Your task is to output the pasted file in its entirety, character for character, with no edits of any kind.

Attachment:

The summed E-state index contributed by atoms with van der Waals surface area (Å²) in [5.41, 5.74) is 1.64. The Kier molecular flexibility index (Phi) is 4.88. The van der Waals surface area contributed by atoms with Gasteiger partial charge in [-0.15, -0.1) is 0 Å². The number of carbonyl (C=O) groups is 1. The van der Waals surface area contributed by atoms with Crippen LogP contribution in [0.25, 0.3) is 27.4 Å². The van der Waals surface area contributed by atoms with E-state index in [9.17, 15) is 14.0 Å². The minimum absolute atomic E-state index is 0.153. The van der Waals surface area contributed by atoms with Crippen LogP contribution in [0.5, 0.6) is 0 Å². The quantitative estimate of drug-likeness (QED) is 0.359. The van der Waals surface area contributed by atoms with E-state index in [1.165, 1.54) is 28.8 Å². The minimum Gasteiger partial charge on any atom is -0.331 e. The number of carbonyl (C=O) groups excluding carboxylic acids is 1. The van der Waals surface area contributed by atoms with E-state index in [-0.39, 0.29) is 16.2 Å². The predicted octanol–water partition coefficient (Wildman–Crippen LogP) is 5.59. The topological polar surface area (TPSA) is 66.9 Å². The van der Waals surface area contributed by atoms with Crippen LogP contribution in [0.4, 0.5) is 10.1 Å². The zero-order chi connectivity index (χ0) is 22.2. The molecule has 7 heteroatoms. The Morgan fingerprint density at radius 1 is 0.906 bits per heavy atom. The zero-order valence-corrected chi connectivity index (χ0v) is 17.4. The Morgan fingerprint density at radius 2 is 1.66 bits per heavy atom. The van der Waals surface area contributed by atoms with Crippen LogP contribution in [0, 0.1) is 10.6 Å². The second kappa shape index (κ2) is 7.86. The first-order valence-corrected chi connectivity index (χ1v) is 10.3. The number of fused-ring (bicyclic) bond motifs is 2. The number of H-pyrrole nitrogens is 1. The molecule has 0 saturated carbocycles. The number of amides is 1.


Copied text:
The summed E-state index contributed by atoms with van der Waals surface area (Å²) in [5.41, 5.74) is 1.64. The Kier molecular flexibility index (Phi) is 4.88. The van der Waals surface area contributed by atoms with Gasteiger partial charge in [-0.15, -0.1) is 0 Å². The number of carbonyl (C=O) groups is 1. The van der Waals surface area contributed by atoms with Crippen LogP contribution in [0.25, 0.3) is 27.4 Å². The van der Waals surface area contributed by atoms with E-state index in [9.17, 15) is 14.0 Å². The minimum absolute atomic E-state index is 0.153. The van der Waals surface area contributed by atoms with Crippen LogP contribution in [0.5, 0.6) is 0 Å². The quantitative estimate of drug-likeness (QED) is 0.359. The van der Waals surface area contributed by atoms with E-state index in [1.165, 1.54) is 28.8 Å². The minimum Gasteiger partial charge on any atom is -0.331 e. The number of carbonyl (C=O) groups excluding carboxylic acids is 1. The van der Waals surface area contributed by atoms with E-state index in [-0.39, 0.29) is 16.2 Å². The predicted octanol–water partition coefficient (Wildman–Crippen LogP) is 5.59. The topological polar surface area (TPSA) is 66.9 Å². The van der Waals surface area contributed by atoms with Crippen LogP contribution in [0.4, 0.5) is 10.1 Å². The zero-order chi connectivity index (χ0) is 22.2. The molecule has 7 heteroatoms. The Morgan fingerprint density at radius 1 is 0.906 bits per heavy atom. The zero-order valence-corrected chi connectivity index (χ0v) is 17.4. The Morgan fingerprint density at radius 2 is 1.66 bits per heavy atom. The van der Waals surface area contributed by atoms with Crippen LogP contribution in [0, 0.1) is 10.6 Å². The second kappa shape index (κ2) is 7.86. The first-order valence-corrected chi connectivity index (χ1v) is 10.3. The number of fused-ring (bicyclic) bond motifs is 2. The number of H-pyrrole nitrogens is 1. The molecule has 0 saturated carbocycles. The number of amides is 1.